Long term readers will be aware that my schooldays were a trial. I started school a happy wee thing and left only with my schoolgirl humour intact. It would be wrong to say that I hate teachers but I dislike most of the loathsome, child hating, disappointed in life bullies to the point where I will spit in their food every chance I get. I don't meet many as an adult but I meet enough to satisfy my insatiable hunger for revenge. I should also stress that I had a handful of wonderful, gifted teachers during my schooldays, I just wish there had been more like them.
Anyway my blog-friend David Duff has been laying out his manifesto, over at his place and if I'm not mistaken he has something of a passion for good education. He puts forward a number of ideas which I'm not going to debate just now. Instead I thought I'd have a bit of an old rant about the state of education.
I need hardly say that my education was crap. If it hadn't been for my habit of truanting and sitting in public libraries reading books all day I'd be a vegetable by now. I can't help thinking that it said more about my teachers than it did about me when they told me to stop going off and reading books when I should be in school. Most of them were useless creatures with not an ounce of passion or enthusiasm. Racehorses are shot for being less unfit for purpose. Anyway I'm wandering off the point. A number of incidents have been brought to my attention or occurred in my own life which lead me to suspect that Scottish education has managed what I'd never have believed possible in that it has got worse.
It was my misfortune to attend school under Thatcher's reign. I believe there was a dispute of some description and a strike. If only Thatcher had left the miners alone and crushed the teaching profession instead. As history records she didn't and I spent my schooldays being educated by a bunch of surly, work to rule arseholes. Not a single school trip or after school club that might have captured my imagination, by the time it calmed down the teachers seemed to punishing the pupils by taking them on the worst trips possible (My first school trip lasted two weeks. It was hell). So a big thanks to all concerned for wasting time that I'll never get back. As you can see I'm bitter, though I comforted myself with the knowledge that it would be better for the next generation and those that followed.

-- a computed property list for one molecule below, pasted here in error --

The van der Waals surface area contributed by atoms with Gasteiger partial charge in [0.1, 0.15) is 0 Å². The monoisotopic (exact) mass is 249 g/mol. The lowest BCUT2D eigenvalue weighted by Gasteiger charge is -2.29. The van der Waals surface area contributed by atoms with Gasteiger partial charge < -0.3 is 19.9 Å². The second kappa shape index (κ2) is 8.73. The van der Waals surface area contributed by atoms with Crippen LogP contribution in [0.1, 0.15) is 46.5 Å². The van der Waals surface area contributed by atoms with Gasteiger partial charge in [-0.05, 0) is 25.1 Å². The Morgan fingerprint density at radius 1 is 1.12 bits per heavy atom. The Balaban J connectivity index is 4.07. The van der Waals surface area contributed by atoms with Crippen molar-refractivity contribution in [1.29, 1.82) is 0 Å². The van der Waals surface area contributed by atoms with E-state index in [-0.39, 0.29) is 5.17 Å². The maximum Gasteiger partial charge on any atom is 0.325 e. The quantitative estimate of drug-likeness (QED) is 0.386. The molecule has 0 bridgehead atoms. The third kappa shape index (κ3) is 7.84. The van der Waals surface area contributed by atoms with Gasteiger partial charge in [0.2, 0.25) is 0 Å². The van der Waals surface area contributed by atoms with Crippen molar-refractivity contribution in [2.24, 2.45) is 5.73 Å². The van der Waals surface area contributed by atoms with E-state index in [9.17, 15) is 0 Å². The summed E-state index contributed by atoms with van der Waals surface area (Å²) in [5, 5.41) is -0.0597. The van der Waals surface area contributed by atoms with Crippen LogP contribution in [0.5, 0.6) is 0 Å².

Ha Ha Ha! Today I handed a number of letters to be typed over to our new office junior who's sixteen years of age. Good Lord! You'd find a higher literacy rate in a barnyard. I can't remember how many chimpanzees one needs to give a typewriter before they come up with the works of Shakespeare but I feel certain it would take a million office juniors to come up with anything resembling a sentence.
One letter in particular struck me. When it came back typed it was written in a very odd form of English. I assumed the computer must have gone mad and sent it back. It was returned to me topped by a fluorescent pink 'post it' which read 'wats da problem' in 'bubble writing'. I have never been so surprised in my life. I gently explained 'da problem' and the junior explained that she couldn't read my handwriting. I was relieved at this news and in fairness my handwriting can get a bit wild. I took the letter and wrote it out in print. No joined up nonsense. I got the next draft back entirely in capital letters. I don't mind telling you that my eyes filled with tears at this point. In the end I typed it myself whilst junior said 'fuck's sake' at a mobile phone. The great news is that she's pregnant.
I was chatting to a fellow from the education department who is close to jacking it all in, so dismayed is he by the state of things. On his latest mission he encountered a girl who'd been suspended for telling her teacher to fuck off. I can't help feeling the girl had a certain amount of right on her side given that she is 13 and unable to sign her name, tell the time on a clock face or articulate herself. I claim no expertise in these matters but the fact that the school thought the biggest problem there was her disrespectful attitude towards a teacher speaks volumes.
Last year's work experience girl was a A* student almost across the board. Nevertheless she had great difficulty with basic spelling and grammar. Of the two people I have met described above I can honestly say that they are bright, funny entertaining young women who I'm confident could turn their hand to anything. Why can't they be given the education they deserve?